This question kind of reminds me of the Syria questions that some of us began forecasting in 2015. The actual question was, "Will Bashar al-Assad cease to be president of Syria by [date] (the dates changed over the course of three questions).

The most important factor in forecasting those questions was not the number of conferences that were convened to hammer out some agreement between (or among) the combatants. What it came down to was that the Assad regime, regardless of how much it talked, was interested in *winning*, not in finding a negotiated solution. So the Geneva talks, Astana talks, various Gulf state-sponsored talks, were all just window dressing. (This is not even taking into consideration that the "rebels" had no military or political cohesion, and no common program.)

It seems to me that it is a similar situation with the Taliban. Prior to 2001, they controlled most of Afghanistan. The current Kabul regime was created by, and arguably continues to exist, because of the Americans. Once the Americans are gone, there is no reason to think that the Kabul regime can last on its own, because it was not created organically from any Afghan political constituency. Of course, by now some constituencies exist that would prefer the survival of the Kabul regime. But you'll notice that a fair amount of soldiers don't have enough invested in the regime's survival to actually fight to preserve it, and I doubt if they will in the future. The weaker the regime gets, the less likely it is to survive at all. And it strikes me that the regime is not negotiating from a position of strength or even parity.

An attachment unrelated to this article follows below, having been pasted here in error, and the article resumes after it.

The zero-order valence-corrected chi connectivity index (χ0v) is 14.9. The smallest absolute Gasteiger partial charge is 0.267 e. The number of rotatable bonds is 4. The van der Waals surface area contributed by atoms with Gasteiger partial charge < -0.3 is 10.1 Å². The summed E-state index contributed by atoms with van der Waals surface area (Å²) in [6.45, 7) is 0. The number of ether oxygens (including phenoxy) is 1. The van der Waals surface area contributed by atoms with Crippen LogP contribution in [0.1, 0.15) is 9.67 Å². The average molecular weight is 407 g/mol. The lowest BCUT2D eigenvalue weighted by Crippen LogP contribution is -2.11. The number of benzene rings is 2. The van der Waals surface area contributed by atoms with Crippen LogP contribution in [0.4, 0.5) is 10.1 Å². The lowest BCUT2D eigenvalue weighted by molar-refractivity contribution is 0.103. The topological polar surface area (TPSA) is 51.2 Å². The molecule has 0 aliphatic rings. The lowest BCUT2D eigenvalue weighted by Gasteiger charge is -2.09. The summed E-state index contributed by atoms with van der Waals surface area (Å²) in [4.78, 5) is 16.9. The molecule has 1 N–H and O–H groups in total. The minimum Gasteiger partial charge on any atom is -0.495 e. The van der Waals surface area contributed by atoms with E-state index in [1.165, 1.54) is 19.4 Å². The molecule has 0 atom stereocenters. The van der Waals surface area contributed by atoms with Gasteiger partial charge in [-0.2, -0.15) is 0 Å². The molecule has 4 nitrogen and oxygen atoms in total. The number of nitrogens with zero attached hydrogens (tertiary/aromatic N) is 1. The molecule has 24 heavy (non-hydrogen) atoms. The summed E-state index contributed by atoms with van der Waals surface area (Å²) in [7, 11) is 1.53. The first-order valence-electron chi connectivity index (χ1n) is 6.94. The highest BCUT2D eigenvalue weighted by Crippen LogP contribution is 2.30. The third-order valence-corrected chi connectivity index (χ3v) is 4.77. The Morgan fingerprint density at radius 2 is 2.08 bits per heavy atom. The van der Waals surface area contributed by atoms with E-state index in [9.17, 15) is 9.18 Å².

As for regime officials, or people above a certain level who don't want to live under Taliban rule, they don't have to. They can make their way to Europe or the United States and will almost certainly be admitted as refugees. Even comparatively poor Afghans can cross a border and very possibly be passed on until they reach Europe. There are already large numbers of Afghan refugees waiting to get in. I'm sure not all of them were high-income individuals in Afghanistan.

So the long and short of it is, nobody in Afghanistan has any real incentive to risk anything to keep the Taliban out of power, and the Taliban has no incentive to make any permanent or meaningful concessions to opponents who either won't fight at all or will bolt the minute things get tough. This doesn't mean there will be no fighting, but the fighting will be increasingly one-sided, and the Taliban will ultimately win.

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So rare to agree with your commentary, in toto.

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